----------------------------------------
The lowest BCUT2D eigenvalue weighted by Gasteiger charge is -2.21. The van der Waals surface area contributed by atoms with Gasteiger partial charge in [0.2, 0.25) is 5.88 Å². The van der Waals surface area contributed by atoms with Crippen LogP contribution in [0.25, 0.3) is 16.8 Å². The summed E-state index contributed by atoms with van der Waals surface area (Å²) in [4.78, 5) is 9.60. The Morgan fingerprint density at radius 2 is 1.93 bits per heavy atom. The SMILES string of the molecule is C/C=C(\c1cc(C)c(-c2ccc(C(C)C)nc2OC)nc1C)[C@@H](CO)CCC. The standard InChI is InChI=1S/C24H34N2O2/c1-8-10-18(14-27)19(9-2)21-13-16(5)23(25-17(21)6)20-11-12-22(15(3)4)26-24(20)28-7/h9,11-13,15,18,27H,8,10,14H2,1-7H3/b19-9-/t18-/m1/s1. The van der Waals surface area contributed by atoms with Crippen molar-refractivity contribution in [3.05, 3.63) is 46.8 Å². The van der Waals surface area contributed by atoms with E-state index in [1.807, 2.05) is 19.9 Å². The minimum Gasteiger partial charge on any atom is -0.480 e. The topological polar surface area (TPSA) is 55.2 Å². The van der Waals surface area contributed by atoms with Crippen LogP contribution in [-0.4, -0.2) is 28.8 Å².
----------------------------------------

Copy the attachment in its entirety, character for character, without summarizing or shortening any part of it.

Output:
The lowest BCUT2D eigenvalue weighted by Gasteiger charge is -2.21. The van der Waals surface area contributed by atoms with Gasteiger partial charge in [0.2, 0.25) is 5.88 Å². The van der Waals surface area contributed by atoms with Crippen LogP contribution in [0.25, 0.3) is 16.8 Å². The summed E-state index contributed by atoms with van der Waals surface area (Å²) in [4.78, 5) is 9.60. The Morgan fingerprint density at radius 2 is 1.93 bits per heavy atom. The SMILES string of the molecule is C/C=C(\c1cc(C)c(-c2ccc(C(C)C)nc2OC)nc1C)[C@@H](CO)CCC. The standard InChI is InChI=1S/C24H34N2O2/c1-8-10-18(14-27)19(9-2)21-13-16(5)23(25-17(21)6)20-11-12-22(15(3)4)26-24(20)28-7/h9,11-13,15,18,27H,8,10,14H2,1-7H3/b19-9-/t18-/m1/s1. The van der Waals surface area contributed by atoms with Crippen molar-refractivity contribution in [3.05, 3.63) is 46.8 Å². The van der Waals surface area contributed by atoms with E-state index in [1.807, 2.05) is 19.9 Å². The minimum Gasteiger partial charge on any atom is -0.480 e. The topological polar surface area (TPSA) is 55.2 Å². The van der Waals surface area contributed by atoms with Crippen LogP contribution in [-0.4, -0.2) is 28.8 Å².